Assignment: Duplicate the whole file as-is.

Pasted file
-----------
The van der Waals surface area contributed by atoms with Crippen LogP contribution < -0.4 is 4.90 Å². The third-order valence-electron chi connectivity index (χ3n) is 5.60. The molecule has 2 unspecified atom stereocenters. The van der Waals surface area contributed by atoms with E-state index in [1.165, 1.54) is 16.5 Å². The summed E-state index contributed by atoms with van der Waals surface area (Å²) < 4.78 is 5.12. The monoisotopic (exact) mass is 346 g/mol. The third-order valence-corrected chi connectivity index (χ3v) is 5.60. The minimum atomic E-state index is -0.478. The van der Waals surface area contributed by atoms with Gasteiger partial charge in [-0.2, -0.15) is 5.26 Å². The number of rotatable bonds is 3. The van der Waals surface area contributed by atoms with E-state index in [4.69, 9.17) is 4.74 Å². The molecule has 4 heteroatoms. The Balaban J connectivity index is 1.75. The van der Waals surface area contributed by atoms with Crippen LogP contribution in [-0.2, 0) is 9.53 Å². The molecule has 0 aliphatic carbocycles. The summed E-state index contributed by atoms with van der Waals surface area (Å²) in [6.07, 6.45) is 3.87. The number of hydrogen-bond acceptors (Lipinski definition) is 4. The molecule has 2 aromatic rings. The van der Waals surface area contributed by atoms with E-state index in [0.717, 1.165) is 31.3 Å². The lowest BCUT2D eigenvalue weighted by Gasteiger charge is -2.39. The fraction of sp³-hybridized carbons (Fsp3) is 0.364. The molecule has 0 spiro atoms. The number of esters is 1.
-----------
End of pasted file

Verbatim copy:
The van der Waals surface area contributed by atoms with Crippen LogP contribution < -0.4 is 4.90 Å². The third-order valence-electron chi connectivity index (χ3n) is 5.60. The molecule has 2 unspecified atom stereocenters. The van der Waals surface area contributed by atoms with E-state index in [1.165, 1.54) is 16.5 Å². The summed E-state index contributed by atoms with van der Waals surface area (Å²) < 4.78 is 5.12. The monoisotopic (exact) mass is 346 g/mol. The third-order valence-corrected chi connectivity index (χ3v) is 5.60. The minimum atomic E-state index is -0.478. The van der Waals surface area contributed by atoms with Gasteiger partial charge in [-0.2, -0.15) is 5.26 Å². The number of rotatable bonds is 3. The van der Waals surface area contributed by atoms with E-state index in [4.69, 9.17) is 4.74 Å². The molecule has 4 heteroatoms. The Balaban J connectivity index is 1.75. The van der Waals surface area contributed by atoms with Crippen LogP contribution in [-0.2, 0) is 9.53 Å². The molecule has 0 aliphatic carbocycles. The summed E-state index contributed by atoms with van der Waals surface area (Å²) in [6.07, 6.45) is 3.87. The number of hydrogen-bond acceptors (Lipinski definition) is 4. The molecule has 2 aromatic rings. The van der Waals surface area contributed by atoms with E-state index in [0.717, 1.165) is 31.3 Å². The lowest BCUT2D eigenvalue weighted by Gasteiger charge is -2.39. The fraction of sp³-hybridized carbons (Fsp3) is 0.364. The molecule has 0 spiro atoms. The number of esters is 1.